Ford test proves efficiency of surface heaters in BEVs

As part of the EU project CEVOLVER (Connected Electric Vehicle Optimised for Life, Value, Efficiency and Range), Ford engineers have shown that heating surfaces can reduce energy consumption in the interior of an electric vehicle by 13 per cent. The test was conducted in an electric delivery vehicle.

Thus, the range in cold weather conditions could be increased by five per cent compared to a conventional heater fan, as Ford writes in a statement. As part of the project, engineers equipped an E-Transit with heated armrests, floor mats, door panels, sun visors and a heated steering wheel for practical tests.

The testers had to open and close the vehicle doors hundreds of times, realistically simulating the typical working day of a courier driver and tradesman, Ford says. Air heated by an electric heater fan is easily lost when the vehicle’s doors or windows are opened. The cold air that flows in must first be reheated, which costs energy. The heated surfaces, however, come into direct contact with the passengers and can thus deliver their heat without detours, which is not only more efficient in theory, but also in practice, according to Ford’s results.

The test area was mainly roads in and around Cologne and took place in winter and summer, on dry and wet roads as well as in heavy rain and wind. The test included the operational profiles ‘parcel deliveries’, ‘general cargo deliveries’ and a one-day ‘tradesman job’ 350 kilometres away.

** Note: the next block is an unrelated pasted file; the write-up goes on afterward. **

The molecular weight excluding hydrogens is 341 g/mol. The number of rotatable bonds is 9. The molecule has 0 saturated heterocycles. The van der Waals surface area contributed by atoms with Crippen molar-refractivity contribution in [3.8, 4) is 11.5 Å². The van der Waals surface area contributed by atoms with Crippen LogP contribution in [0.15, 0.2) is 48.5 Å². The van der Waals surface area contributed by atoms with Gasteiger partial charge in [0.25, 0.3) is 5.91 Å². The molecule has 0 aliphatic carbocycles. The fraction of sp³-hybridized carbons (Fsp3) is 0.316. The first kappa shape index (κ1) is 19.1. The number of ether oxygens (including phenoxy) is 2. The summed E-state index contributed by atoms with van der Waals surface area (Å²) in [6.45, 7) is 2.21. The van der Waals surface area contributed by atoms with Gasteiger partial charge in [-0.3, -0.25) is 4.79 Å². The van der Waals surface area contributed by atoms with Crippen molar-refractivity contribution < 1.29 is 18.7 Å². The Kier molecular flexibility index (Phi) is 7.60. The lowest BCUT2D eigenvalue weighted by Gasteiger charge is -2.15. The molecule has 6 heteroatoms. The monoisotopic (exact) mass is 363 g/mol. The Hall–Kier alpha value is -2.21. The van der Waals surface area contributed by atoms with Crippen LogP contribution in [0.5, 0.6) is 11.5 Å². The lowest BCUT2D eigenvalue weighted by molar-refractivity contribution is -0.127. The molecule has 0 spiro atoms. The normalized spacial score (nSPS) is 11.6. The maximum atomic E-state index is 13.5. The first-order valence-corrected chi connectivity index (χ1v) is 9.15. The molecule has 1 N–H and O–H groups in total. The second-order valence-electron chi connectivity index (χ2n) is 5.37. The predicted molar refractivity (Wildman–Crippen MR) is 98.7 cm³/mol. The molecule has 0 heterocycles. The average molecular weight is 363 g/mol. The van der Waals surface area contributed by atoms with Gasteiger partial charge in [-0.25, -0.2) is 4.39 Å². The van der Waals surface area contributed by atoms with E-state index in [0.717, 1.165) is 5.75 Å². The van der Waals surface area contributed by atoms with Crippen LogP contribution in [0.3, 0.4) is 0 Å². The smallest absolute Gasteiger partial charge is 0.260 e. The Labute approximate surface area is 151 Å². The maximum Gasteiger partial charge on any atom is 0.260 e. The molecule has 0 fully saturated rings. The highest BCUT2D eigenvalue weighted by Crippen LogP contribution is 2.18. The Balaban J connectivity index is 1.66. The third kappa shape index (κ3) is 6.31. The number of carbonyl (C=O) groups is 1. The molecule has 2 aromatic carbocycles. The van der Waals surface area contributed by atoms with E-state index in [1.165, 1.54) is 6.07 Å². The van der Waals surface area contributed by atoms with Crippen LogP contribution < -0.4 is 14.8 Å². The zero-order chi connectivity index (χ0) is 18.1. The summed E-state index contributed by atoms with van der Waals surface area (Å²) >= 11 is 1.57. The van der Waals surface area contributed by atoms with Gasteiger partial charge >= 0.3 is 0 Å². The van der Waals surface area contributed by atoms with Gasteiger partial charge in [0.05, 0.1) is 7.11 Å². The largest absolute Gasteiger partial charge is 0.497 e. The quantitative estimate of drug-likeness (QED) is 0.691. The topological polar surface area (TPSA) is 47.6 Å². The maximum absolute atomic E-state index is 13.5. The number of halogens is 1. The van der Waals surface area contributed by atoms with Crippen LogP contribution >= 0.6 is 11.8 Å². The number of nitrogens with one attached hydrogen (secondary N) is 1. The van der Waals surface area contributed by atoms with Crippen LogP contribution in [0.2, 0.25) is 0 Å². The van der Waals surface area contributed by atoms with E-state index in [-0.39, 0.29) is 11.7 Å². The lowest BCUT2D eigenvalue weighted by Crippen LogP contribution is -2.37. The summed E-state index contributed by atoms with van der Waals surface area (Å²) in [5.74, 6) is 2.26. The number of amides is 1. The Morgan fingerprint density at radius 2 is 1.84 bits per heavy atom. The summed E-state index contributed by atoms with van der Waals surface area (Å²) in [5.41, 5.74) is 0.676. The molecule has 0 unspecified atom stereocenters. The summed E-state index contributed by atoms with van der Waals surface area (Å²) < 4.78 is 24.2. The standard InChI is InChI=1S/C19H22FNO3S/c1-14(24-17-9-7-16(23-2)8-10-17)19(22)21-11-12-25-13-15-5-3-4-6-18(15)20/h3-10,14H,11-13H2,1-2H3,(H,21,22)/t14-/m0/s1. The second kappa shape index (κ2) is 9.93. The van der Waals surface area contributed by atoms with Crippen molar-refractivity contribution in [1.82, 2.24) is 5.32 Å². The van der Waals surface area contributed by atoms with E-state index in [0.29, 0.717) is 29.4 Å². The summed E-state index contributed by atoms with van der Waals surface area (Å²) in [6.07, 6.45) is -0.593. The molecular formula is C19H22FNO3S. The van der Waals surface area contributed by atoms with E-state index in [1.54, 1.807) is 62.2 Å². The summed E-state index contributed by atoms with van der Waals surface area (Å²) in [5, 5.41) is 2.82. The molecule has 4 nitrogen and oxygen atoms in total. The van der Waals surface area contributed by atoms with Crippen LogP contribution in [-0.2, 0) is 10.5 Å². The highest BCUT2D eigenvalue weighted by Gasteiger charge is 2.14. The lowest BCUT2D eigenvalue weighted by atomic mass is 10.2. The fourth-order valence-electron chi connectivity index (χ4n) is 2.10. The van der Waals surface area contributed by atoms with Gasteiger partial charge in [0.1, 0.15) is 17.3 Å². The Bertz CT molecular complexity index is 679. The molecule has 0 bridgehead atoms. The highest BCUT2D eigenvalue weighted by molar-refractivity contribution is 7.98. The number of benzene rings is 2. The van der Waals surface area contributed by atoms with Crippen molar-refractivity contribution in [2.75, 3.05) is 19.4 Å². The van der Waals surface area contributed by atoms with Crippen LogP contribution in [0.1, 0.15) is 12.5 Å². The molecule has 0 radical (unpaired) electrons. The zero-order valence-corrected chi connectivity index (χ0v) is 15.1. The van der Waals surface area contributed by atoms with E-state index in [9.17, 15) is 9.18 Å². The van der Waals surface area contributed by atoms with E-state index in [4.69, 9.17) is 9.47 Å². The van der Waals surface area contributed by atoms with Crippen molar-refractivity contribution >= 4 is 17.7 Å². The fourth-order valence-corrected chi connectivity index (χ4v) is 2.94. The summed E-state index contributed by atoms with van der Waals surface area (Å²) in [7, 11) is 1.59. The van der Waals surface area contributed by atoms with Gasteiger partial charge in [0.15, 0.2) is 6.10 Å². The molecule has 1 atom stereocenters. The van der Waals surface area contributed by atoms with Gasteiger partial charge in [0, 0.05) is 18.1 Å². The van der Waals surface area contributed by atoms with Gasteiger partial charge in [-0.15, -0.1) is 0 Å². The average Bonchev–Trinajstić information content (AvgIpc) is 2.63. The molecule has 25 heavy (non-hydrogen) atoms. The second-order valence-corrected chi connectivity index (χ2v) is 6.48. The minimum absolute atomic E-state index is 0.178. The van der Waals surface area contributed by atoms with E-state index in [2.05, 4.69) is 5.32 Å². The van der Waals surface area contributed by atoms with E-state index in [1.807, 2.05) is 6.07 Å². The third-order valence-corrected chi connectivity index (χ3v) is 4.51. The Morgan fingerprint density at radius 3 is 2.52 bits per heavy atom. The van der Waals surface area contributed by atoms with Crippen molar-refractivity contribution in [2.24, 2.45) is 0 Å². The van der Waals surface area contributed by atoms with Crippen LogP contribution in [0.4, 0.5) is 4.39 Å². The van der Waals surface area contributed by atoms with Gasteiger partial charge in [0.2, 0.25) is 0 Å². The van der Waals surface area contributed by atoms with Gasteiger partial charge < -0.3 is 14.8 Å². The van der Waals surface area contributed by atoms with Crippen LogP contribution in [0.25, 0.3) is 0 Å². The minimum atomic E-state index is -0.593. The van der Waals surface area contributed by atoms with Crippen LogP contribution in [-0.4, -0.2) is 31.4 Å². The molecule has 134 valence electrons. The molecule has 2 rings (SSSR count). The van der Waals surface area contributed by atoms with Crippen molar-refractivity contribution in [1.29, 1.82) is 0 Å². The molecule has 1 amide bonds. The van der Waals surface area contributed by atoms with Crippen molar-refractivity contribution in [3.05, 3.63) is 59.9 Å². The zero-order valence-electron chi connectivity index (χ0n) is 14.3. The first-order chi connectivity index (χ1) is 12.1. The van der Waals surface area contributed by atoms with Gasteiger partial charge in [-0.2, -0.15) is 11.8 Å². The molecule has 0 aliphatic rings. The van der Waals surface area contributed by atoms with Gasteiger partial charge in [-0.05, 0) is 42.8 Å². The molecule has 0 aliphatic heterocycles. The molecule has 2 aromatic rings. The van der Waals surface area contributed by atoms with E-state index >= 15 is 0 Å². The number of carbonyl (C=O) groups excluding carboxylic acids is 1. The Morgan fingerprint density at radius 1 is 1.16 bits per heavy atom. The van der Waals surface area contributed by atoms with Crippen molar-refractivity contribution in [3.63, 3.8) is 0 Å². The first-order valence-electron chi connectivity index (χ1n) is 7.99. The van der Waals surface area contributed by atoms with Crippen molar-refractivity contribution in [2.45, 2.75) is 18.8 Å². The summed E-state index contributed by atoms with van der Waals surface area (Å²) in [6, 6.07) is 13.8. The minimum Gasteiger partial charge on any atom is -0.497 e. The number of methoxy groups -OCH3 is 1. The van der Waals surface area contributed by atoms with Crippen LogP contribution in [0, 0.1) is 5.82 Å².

“We all know that if the doors or windows are opened when it is colder outside, the temperature inside a vehicle drops. This is especially true for delivery vans as drivers make frequent drop‑offs and the heat generated via aircon is lost more quickly, while heated surfaces stay warm,” says Markus Espig, Systems Engineer, Propulsion Systems Engineering, Ford Research and Innovation Centre Europe. “Reducing energy use not only improves range, it also cuts costs and helps ensure that the way we travel is more sustainable.”

Since heating the interior air is very inefficient, especially on short journeys (such as commuting), contact heaters such as heated seats and heated steering wheels are usually the more efficient way to maintain a sufficient feeling of warmth – accordingly, these two contact heaters are widely used in electric cars. Heated armrests, floor mats or door panels, on the other hand, are not yet common – only some luxury models have heated armrests. Earlier this year, the automotive supplier ZF made headlines when the company announced a heated seat belt.


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